Two common approaches for governments to tackle such situation are creating new jobs or bailing out the company, both having one thing in common: they cost money. Creation of new jobs sometimes happens naturally: another company sees the area as a business opportunity and opens a new facility. The government can also offer financial enticements for expansion of already existing local businesses or brand-new ones. Whether the job creation happens naturally or by financial enticement it is slower method when compared to bailing out a company. Bailout keeps operations running without an immediate impact on the local economy. The key metric that governments should examine when a business is on the brink of failure is short-term and long-term impacts of such a failure. If the overall costs of the firm’s collapse exceed the short-term costs, it is more valuable for the government to save the business as such in other words thefirm becomes “Too Big to Fail”.

13.4.2 Impact of a Large Default on Local Communities

In 2012 a Finnish telecommunications company Nokia shut down its only Finnish factory located in Salo. All its 1,700 manufacturing workers were laid off (Ilta-Sanomat, 2012). The city of Salo has around 50,000 residents, so laying off of 1,700 people does not seem massive. However, Nokia was the largest taxpayer in the city of Salo, moreover its presence in the town created a lot of indirect jobs in other businesses like stores, restaurants, and entertainment. Most of the social infrastructure in Salo was built with the income from Nokia. During 2000s, when the plant was larger, the factory of Nokia caused most other factories in the area to shut down. During that time Nokia was the largest mobile phone manufacturer in the world, therefore it was able to offer better benefits than any other local employer. Eventually Nokia and the businesses around were the only employers in the city of Salo. The city had generated massive amount of income from Nokia during its in prime and was able to keep the social infrastructure intact with the reserves.

In spite of this the prices of real estate have kept going down and the population has kept decreasing since the shutdown (Järvinen, 2012). The city of Salo has been trying to create a new network of technological companies around Nokia’s legacy. Salo IoT Park Oy offers financial incentives for companies wanting to start business in Salo (Lehto, 2017). From outsider’s perspective the shutdown of Nokia’s factory in Salo did not “kill” the city. However the public image of the city has vastly changed since the factory was shutdown. Prior to 2012, Salo was considered wealthy city with good social infrastructure and attractive for new families. In 2020 the only attraction the city has is cheap real estate. The city has to offer financial incentives to attract new businesses. The city was never able to return to its former condition, if we use this as a metric the factory of Nokia was “Too Big to Fail” for city of Salo.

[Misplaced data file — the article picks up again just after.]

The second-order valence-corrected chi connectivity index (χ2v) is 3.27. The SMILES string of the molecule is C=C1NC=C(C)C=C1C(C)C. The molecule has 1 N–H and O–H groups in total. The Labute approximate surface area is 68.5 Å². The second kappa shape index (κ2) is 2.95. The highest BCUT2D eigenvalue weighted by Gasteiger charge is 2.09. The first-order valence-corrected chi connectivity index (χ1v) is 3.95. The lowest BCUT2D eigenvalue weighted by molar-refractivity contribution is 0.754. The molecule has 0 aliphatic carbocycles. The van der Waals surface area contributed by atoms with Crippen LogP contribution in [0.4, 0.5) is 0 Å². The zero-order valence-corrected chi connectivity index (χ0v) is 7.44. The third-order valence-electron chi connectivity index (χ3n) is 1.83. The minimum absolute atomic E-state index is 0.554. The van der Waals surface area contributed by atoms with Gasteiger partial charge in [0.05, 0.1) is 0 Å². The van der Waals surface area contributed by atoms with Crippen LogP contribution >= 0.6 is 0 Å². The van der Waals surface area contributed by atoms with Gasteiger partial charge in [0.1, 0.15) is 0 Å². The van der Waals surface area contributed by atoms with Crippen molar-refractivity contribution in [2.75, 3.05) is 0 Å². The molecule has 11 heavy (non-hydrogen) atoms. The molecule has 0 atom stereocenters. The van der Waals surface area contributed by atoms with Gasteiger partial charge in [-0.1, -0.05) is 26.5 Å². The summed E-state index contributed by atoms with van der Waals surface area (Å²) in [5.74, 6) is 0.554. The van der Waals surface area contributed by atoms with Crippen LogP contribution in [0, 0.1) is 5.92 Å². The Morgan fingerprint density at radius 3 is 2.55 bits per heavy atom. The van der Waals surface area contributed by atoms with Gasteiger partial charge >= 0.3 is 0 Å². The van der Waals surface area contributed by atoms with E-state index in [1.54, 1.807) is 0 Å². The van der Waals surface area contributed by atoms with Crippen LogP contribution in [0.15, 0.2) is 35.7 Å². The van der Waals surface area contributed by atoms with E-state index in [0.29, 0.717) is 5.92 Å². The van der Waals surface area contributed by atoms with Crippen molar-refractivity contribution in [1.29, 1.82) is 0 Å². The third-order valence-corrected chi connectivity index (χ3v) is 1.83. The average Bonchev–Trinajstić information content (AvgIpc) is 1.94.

Walmart is an American retail company that operates grocery stores globally. They are the largest employer in the world, employing 2.2 million employees (Walmart, 2020). Apart from Walmart employing 1.5 million employees in the U.S. their stores have massive impact on small towns. A study shows that opening a Walmart story can cause up to 14 local stores closing in a small town. Another study in Iowa argued that small towns lost nearly 50% of retail sales after a Walmart was opened. This is not necessary a problem since Walmart’s stores benefit the local customers with low prices and they provide increased tax revenues for the towns. The problems occurs when Walmart decides to close down a store, as it can leave a town without a grocery store (Staley, 2017). The market position of Walmart gained by economies of scale allows it to have monopolies in small towns. The size of Walmart creates a unique issue where small local governments are in favor of keeping a store open but cannot offer meaningful incentives to affect Walmart’s opinion. This makes Walmart “Too Big to Fail” for small towns, since without them there might not be stores (Kenton, 2019).